'Potentially hazardous' asteroid to pass by Earth in December

Phaethon will be closest to Earth on Dec. 16, when it will be some 6.4 million miles away, according to NASA projections.
By Delila James | Dec 01, 2017
An asteroid known as 3200 Phaethon will be buzzing so close to Earth in mid-December that the three-mile-in-diameter space rock has been designated as "potentially hazardous" by the International Astronomical Union's Minor Planet Center.

Phaethon will be closest to Earth on Dec. 16, when it will be some 6.4 million miles away, according to NASA projections. In comparison, the moon is an average 238,855 miles from Earth.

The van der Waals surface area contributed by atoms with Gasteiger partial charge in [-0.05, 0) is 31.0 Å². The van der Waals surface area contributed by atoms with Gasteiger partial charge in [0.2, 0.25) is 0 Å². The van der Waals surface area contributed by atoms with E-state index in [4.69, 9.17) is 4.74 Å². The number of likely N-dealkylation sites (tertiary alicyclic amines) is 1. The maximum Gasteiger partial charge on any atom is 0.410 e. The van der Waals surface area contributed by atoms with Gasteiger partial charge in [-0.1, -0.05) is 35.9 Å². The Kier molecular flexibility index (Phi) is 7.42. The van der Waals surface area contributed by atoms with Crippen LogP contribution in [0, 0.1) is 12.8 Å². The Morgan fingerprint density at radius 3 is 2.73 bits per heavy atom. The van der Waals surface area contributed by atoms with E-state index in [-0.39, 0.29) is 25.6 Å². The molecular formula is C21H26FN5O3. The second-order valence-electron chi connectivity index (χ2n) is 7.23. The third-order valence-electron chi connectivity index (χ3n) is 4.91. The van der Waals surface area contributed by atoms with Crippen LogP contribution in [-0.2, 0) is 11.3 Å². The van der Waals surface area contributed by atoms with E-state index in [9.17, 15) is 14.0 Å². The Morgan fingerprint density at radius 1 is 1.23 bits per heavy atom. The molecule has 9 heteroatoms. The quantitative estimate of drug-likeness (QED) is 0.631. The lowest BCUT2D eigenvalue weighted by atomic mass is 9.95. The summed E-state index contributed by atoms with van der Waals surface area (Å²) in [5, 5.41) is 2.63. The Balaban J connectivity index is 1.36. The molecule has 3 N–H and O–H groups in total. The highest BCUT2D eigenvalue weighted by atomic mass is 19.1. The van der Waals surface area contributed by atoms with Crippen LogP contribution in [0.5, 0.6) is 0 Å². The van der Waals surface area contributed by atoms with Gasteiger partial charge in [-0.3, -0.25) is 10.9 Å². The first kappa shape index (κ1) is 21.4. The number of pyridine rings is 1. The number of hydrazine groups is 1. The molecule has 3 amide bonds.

The asteroid has not been this close to Earth since Dec. 16, 1974, when it was about 5 million miles away. But Phaethon was not discovered until 1983, so no one was aware of its presence until then.

"The 2017 apparition is the closest to Earth since the asteroid's discovery, so it may be possible for optical observers to detect new activity," NASA said.

Phaethon is of particular interest because astronomers believe it to be the origin of the annual Geminds meteor shower in mid-December. It is not projected to be this close to Earth again until 2093, when it will be only 1.8 million miles away.

Scientists say Phaethon is not a cause for concern as a collision with Earth is highly unlikely.

"This object appears to be, at the moment, in a very stable orbit," says Michael Mendillo, a professor of astronomy at Boston University, in a report by TIME. "It's very predictable. If no other mass comes close to it, those predictions will be accurate for thousands of years."

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